THE UNEMBELLISHED TRUTH 
Tuesday, January 15, 2019, 03:56 PM
Posted by Administrator
The great thing about telling the truth is that once you get the reputation for being that way, people will believe anything you say. There are benefits to being the woman or man who can claim the adult equivalent of "The dog ate my homework." knowing that there will be a universal belief that, without a doubt, there is a pile of shredded up homework at the man or woman's house with a dog standing over it.....probably barfing.

In the legal business, truth telling by lawyers is essential. Twice, recently, I have been in front of a judge I did not know with a lawyer on the other side who also did not know the judge. Both times, the judge began by saying: "I have checked the two of you out." (meaning, "I talked to other judges about you when I saw your names on my docket to find out if you are worth believing.")

As a result of years of truth telling, I am confident that if I one day show up late for court and my claimed reason (excuse) is that I had a flat tire, any local judge worth anything would bet big that if they walked outside and looked at my car....they'd see one of those little temporary spares. And, if I say the other lawyer misrepresented a key fact in the case ("lied"), I assume most judges who I have contact with or who have checked me out would find it hard to believe the other lawyer, ever again.

The key to getting a reputation as a truth teller? Don't lie. Ever. Don't make up stories (probably, if you do, your eyes will involuntarily rotate up and to the left and anybody who is paying attention will doubt what you are saying, anyway. (The imagination area of your brain is (by my understanding) in the top left.) Don't embellish. When you tell the story about how you saved your little brother from drowning in the swimming pool by handing him a pole and pulling them over to the side (the right way to do it, if you have a long enough pole), don't have yourself seeing a bobbing head in the distant swells, jumping into the the ocean and swimming him to safety on the beach as the life guards look at you, awestruck.

Years ago, I went with a friend of mine from the University of Colorado campus in Boulder to Denver General Hospital---about 30 miles to the South. He was in the Pre-Med club and the members had been invited to go to the hospital to watch surgery. One Winter morning, at about 5am, I went with him.

I was watching a thyroid(?) tumor being removed from a man's neck when the medical school student who was doing things like applying suction and cutting sutures, had to go to class. The Charge Nurse (who was the nurse in charge of that OR ) asked me if I wanted to "scrub in". Half an hour of scrubbing later, I got to hold back the fat of a woman who was having her gall bladder removed (the retractor was too small). After that, I cut sutures and did suction for an anal fistulectomy (you may think it's gross so, no details here...look it up).

About a dozen years ago, I went to a surgeon suspecting I had the beginnings of an anal fistula. Because I talk too much, I told him my anal fistulectomy story and, I quickly realized, he thought I was making it up. Okay, in fairness to him....what were the odds that I helped out in an unusual operation only to turn up....30 years later...with the same condition? I felt like an idiot for mentioning it and it was a horrible feeling to tell the story and have the surgeon think I was a liar. (Apparently, it also didn't help that my story involved me cutting sutures and they don't use in that procedure sutures now ...for reasons that, if you are interested, you should look up).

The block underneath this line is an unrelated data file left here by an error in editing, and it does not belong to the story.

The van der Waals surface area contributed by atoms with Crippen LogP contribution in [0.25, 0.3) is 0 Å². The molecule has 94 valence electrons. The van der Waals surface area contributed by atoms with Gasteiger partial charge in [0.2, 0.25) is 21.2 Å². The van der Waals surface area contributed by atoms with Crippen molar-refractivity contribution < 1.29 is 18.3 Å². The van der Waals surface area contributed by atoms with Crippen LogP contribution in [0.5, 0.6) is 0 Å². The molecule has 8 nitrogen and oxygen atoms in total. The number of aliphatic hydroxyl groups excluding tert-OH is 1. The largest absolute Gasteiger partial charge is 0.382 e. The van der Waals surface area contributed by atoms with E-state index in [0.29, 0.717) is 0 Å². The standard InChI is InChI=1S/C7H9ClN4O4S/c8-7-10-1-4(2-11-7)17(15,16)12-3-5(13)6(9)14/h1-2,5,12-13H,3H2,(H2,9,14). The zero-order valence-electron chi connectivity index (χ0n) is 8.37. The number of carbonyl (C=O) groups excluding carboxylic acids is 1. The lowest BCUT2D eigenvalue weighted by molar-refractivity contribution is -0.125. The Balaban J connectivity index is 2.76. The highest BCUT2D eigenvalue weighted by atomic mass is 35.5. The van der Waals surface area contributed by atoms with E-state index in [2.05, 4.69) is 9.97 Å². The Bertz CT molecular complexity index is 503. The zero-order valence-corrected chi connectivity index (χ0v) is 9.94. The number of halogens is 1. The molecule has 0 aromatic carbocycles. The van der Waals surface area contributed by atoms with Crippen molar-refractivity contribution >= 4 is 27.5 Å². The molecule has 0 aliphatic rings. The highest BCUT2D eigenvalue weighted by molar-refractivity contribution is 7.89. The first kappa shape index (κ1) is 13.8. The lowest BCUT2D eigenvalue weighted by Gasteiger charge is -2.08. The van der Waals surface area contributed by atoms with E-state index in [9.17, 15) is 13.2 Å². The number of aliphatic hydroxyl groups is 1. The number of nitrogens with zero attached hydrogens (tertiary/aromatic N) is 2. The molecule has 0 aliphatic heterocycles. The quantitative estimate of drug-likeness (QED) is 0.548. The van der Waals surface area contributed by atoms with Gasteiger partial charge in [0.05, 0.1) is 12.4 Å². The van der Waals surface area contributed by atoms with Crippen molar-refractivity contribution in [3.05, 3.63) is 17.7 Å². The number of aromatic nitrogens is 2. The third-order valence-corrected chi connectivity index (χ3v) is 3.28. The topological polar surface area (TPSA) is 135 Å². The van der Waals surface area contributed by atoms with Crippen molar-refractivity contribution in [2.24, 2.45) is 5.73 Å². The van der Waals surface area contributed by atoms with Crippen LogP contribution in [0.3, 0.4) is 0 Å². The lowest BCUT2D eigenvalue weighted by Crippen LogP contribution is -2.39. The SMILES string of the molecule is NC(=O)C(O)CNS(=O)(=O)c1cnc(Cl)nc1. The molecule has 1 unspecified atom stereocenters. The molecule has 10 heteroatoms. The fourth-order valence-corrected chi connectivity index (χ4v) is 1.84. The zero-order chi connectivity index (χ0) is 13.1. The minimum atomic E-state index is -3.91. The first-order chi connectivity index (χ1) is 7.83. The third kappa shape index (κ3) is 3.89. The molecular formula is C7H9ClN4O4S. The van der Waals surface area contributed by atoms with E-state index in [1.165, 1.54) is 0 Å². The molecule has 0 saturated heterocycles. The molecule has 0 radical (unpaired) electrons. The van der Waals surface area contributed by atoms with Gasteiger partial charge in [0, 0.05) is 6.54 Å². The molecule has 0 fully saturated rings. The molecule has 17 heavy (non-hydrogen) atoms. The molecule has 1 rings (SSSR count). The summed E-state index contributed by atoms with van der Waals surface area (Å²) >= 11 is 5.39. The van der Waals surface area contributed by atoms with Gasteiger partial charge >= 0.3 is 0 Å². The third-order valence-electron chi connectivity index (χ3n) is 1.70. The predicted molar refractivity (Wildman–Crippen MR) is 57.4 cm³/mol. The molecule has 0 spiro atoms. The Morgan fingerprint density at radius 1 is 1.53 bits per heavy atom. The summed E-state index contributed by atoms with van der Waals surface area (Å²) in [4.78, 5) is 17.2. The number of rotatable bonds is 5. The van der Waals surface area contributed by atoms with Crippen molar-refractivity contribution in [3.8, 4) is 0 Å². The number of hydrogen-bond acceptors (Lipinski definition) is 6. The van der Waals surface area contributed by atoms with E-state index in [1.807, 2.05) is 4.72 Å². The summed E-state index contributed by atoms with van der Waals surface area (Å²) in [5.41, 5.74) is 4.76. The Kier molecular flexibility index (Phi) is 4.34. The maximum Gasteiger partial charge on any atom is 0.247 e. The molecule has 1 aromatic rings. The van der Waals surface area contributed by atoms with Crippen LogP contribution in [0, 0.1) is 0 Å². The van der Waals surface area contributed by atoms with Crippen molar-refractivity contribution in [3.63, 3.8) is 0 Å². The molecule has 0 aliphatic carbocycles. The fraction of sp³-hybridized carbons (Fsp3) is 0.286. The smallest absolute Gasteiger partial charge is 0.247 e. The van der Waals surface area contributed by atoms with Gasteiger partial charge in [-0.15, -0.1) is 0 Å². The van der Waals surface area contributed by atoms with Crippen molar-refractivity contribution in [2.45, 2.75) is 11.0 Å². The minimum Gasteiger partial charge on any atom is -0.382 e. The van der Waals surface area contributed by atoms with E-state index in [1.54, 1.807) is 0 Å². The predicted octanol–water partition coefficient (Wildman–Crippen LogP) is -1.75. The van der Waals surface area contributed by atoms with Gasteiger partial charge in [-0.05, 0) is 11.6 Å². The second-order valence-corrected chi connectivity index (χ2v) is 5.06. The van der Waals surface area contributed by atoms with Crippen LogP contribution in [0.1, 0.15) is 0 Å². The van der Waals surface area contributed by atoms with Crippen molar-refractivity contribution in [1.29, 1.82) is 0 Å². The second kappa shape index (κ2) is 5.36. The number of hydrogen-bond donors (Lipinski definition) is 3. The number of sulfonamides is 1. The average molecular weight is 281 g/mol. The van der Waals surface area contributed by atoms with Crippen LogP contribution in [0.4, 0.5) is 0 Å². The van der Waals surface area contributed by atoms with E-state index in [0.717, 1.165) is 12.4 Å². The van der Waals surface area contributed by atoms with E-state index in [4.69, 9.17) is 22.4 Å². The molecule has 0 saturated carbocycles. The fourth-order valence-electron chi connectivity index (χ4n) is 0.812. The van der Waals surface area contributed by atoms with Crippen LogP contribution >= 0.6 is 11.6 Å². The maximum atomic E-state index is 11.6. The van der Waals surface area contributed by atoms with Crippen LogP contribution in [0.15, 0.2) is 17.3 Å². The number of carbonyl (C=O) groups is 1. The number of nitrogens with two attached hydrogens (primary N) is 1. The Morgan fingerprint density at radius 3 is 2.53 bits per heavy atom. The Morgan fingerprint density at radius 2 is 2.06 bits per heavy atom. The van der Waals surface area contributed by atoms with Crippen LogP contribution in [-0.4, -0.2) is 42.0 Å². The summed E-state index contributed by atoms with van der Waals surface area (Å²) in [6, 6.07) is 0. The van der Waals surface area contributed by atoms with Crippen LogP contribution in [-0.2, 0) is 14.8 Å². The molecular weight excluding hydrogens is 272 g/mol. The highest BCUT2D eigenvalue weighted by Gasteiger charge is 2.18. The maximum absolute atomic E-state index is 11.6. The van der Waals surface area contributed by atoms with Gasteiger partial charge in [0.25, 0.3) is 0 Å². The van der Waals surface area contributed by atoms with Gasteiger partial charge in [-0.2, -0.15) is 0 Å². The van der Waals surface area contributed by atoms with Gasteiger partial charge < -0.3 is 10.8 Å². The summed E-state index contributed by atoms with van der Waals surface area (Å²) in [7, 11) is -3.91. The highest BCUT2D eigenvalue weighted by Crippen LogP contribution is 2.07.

Months later, still having problems, I had the procedure done. When I woke up, the surgeon was standing there, smiling. "You were right.", he said. "About what?", I asked. "It was an anal fistula.", he said. "But, you told me that's what it was." "No,", he replied "you told me, I just thought it might be."

I think this was him telling me that he understood, now, that my story was not made-up b.s. Still, before I first published the story here on the blog (memory can play tricks), I tracked down and called the fellow from the University of Colorado pre-med club. He's a doctor, now, in Wisconsin. He wasn't with me in the operating room but he heard my story as soon as I was done and was jealous that he (the real pre-med student) in a different OR, only got to watch. "Vance", I said when I got him on the phone. "Do you remember my Denver General Hospital story?" "The anal thing.", he said.

Yesterday, I was looking at the website for my hobby/business. I re-read a blog entry on that website (iscootpalmbeach,com)about riding along the water. I said in that entry, more or less: As you ride along on your scooter, you may see a line of pelicans flying off to you left. You'll quickly pass them because your scooter can travel at more than 35mph and pelicans can only fly at about 25mph. But, I wrote, don't laugh at them because they are slow- pelicans can be sensitive. At the end of the entry, there was a link that I did not remember anything about. I clicked on it and was pleased to see that the link was to a scientific study on......the speed of pelicans.

On the other hand, I admit that there was no backup for my assertion that "pelicans can be sensitive". The battle for honesty and non-embellishment is truly never ending.



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